Our immersion experience in Navotas was intended to be as much about poverty as it was to be about life in a simple Filipino family. I myself was raised, as many of you know, in a Filipino household, albeit in the United States. But the values, culture, and faith in which I was raised from childhood were those of my Filipino parents who emigrated to the U.S.A. in 1962. To this extent, I did not anticipate experiencing anything particularly new or different in living with Filipino host families. Despite the abject poverty in which my two host families lived, I found myself experiencing much the same care, warmth, and affection with which I was raised – hallmarks, I daresay, of Filipino family life, whether in the slums of Navotas or in the privileged suburbs of Cleveland.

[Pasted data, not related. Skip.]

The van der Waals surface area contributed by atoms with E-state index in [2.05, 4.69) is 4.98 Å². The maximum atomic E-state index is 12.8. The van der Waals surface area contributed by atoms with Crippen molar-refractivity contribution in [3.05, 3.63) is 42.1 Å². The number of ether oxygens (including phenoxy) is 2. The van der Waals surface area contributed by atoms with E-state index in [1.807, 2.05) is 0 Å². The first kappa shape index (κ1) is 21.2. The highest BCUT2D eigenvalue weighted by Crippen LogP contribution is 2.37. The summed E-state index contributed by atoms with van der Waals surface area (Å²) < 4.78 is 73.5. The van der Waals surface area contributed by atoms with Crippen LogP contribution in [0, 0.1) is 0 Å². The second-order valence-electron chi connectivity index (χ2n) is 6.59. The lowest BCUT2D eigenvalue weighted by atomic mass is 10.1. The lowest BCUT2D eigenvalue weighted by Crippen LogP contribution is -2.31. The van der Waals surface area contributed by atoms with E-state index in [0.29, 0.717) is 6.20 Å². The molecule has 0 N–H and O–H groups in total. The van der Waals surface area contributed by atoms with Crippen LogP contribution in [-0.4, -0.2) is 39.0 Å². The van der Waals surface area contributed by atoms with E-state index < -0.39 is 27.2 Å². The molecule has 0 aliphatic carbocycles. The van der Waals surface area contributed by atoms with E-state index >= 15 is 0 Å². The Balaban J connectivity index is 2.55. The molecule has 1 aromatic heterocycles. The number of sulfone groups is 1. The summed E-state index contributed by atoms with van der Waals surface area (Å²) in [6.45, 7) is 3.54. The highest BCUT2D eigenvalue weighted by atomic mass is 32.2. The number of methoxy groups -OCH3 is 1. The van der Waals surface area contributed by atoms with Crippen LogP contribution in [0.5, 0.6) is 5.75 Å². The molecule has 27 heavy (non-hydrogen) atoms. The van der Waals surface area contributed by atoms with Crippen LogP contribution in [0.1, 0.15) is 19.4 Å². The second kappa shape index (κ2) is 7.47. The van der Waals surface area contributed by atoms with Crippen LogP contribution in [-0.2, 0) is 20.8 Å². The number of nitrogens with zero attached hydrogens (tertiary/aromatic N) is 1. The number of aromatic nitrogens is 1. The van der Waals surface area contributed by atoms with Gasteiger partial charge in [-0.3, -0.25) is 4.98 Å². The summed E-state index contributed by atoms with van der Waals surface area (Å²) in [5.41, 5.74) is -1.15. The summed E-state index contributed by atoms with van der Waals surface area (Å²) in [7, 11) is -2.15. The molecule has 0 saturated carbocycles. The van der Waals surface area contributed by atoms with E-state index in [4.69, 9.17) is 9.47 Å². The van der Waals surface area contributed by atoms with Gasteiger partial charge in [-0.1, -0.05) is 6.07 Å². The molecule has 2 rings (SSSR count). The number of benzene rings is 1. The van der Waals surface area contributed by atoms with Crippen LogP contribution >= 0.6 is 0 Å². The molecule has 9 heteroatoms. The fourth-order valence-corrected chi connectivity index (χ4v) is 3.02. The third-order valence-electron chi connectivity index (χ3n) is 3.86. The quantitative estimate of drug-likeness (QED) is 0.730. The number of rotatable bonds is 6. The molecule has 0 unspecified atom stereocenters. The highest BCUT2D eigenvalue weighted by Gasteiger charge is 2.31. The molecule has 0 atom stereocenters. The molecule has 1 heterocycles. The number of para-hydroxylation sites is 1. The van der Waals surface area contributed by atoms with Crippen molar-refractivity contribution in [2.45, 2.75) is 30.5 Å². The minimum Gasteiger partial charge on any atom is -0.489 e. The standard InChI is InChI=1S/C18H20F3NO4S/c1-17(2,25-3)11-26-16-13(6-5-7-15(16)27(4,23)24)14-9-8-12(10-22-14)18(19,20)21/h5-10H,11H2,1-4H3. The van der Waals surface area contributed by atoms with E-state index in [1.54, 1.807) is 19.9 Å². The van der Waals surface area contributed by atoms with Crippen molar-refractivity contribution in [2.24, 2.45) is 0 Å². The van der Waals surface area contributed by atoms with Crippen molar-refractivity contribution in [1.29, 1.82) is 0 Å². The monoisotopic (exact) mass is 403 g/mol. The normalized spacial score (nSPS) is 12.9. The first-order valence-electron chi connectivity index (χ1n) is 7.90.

My first host family was the Mendiola family. France, the wife and mother, received me at the PPF welcome session for us Jesuit tertians. She led me through the streets of Navotas, wading sometimes through knee-high water (thanks to three days of typhoon rains) to her family’s humble home in a barangay (subdivision) of Navotas called Bagong Silang. France, a stocky woman with a big voice and a hearty laugh, explained to me that their neighborhood used to be much worse, infested with crime, drugs, prostitution, and disease. In 1988, the Pag-Aalay ng Puso Foundation made inroads into improving the quality of life in this subdivision, including the first toilets to be installed in private homes in all of Navotas. Over the past 15 years, life did improve significantly for the residents of Bagong Silang, true to its name, which translates literally as “new birth.” Having said that, the dwellings in Bagong Silang are tightly packed together, the alleyways only 3-4 feet across. Most of the houses are concrete hollow block construction, finished with scrap pieces of metal and wood. Hanging laundry everywhere obscures the view. Food vendors squawk out prices. Foot traffic outside the Mendiola house seemed constant, with neighbors frequently peeking their heads into the window or door to chat with France or her husband, Joel (~45 years old, shipyard worker), or one of the four children: JoFrance (~20 years old, engineering student), Karen (~20 years old, nursing student), Giselle (~18 years old, nursing stuent), and Kristan (14 years old, high school student). France and her family welcomed me into their low-ceilinged three-story house, the first floor of which measures about 18’ X 18’ and serves as kitchen, dining room (table sits 3 at max, with a picture of the Last Supper hanging just above), and sitting room,, appointed with old plastic patio chairs. Two sewing machines against the walls betray France’s livelihood as a seamstress. Off the kitchen iss a closet, no more than 7’ X 7’ with only a 5’ head clearance, nicely tiled and fitted with seat-less toilet and a large plastic water barrel. This is the only bathroom in the household, and serves the Mendiolas not only for the family's bathing and toileting, but also for doing the family laundry. The second floor, accessed by a narrow and rather steep ladder/staircase is the bedroom space for the four children. The two boys (JoFrance and Kristan) sleep on a thin mattress on one side of the room, while the two girls (Karen and Giselle) sleep on a separate thin mattress on the other side. My guest cot (i.e., another thin mattress) was located under the staircase going up to the third floor, which was where the parents (France and Joel) slept. Their full size mattress takes up most of the floor space on the third level, save for the airy “balcony” that looked out onto a profusion of neighboring rooftops (see top photo in the previous blog installment).